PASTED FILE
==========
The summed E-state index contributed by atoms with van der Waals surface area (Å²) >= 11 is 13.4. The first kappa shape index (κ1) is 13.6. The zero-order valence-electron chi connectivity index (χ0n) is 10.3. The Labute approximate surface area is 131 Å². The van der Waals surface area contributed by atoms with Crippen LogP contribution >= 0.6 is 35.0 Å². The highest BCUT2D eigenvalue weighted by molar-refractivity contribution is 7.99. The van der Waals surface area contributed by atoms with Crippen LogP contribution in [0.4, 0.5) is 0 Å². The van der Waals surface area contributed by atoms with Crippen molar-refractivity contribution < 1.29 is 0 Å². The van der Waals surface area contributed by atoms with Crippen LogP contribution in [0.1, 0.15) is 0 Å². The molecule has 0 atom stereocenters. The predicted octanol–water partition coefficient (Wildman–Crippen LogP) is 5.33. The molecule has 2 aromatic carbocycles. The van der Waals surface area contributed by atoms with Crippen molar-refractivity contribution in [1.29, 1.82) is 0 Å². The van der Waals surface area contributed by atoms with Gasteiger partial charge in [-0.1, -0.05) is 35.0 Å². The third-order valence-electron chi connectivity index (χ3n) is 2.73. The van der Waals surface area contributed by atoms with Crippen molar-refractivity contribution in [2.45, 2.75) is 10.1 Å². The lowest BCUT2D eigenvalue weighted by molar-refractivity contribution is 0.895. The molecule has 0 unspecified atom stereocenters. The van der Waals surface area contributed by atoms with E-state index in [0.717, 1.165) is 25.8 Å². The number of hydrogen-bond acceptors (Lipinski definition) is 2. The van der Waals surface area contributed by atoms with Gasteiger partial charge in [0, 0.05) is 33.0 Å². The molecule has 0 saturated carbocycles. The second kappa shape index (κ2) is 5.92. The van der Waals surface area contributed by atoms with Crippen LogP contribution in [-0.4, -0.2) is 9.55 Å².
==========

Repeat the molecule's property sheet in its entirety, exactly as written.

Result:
The summed E-state index contributed by atoms with van der Waals surface area (Å²) >= 11 is 13.4. The first kappa shape index (κ1) is 13.6. The zero-order valence-electron chi connectivity index (χ0n) is 10.3. The Labute approximate surface area is 131 Å². The van der Waals surface area contributed by atoms with Crippen LogP contribution >= 0.6 is 35.0 Å². The highest BCUT2D eigenvalue weighted by molar-refractivity contribution is 7.99. The van der Waals surface area contributed by atoms with Crippen LogP contribution in [0.4, 0.5) is 0 Å². The van der Waals surface area contributed by atoms with Crippen molar-refractivity contribution < 1.29 is 0 Å². The van der Waals surface area contributed by atoms with Crippen LogP contribution in [0.1, 0.15) is 0 Å². The molecule has 0 atom stereocenters. The predicted octanol–water partition coefficient (Wildman–Crippen LogP) is 5.33. The molecule has 2 aromatic carbocycles. The van der Waals surface area contributed by atoms with Crippen molar-refractivity contribution in [1.29, 1.82) is 0 Å². The van der Waals surface area contributed by atoms with Gasteiger partial charge in [-0.1, -0.05) is 35.0 Å². The third-order valence-electron chi connectivity index (χ3n) is 2.73. The van der Waals surface area contributed by atoms with Crippen molar-refractivity contribution in [2.45, 2.75) is 10.1 Å². The lowest BCUT2D eigenvalue weighted by molar-refractivity contribution is 0.895. The molecule has 0 unspecified atom stereocenters. The van der Waals surface area contributed by atoms with E-state index in [0.717, 1.165) is 25.8 Å². The number of hydrogen-bond acceptors (Lipinski definition) is 2. The van der Waals surface area contributed by atoms with Gasteiger partial charge in [0, 0.05) is 33.0 Å². The molecule has 0 saturated carbocycles. The second kappa shape index (κ2) is 5.92. The van der Waals surface area contributed by atoms with Crippen LogP contribution in [-0.4, -0.2) is 9.55 Å².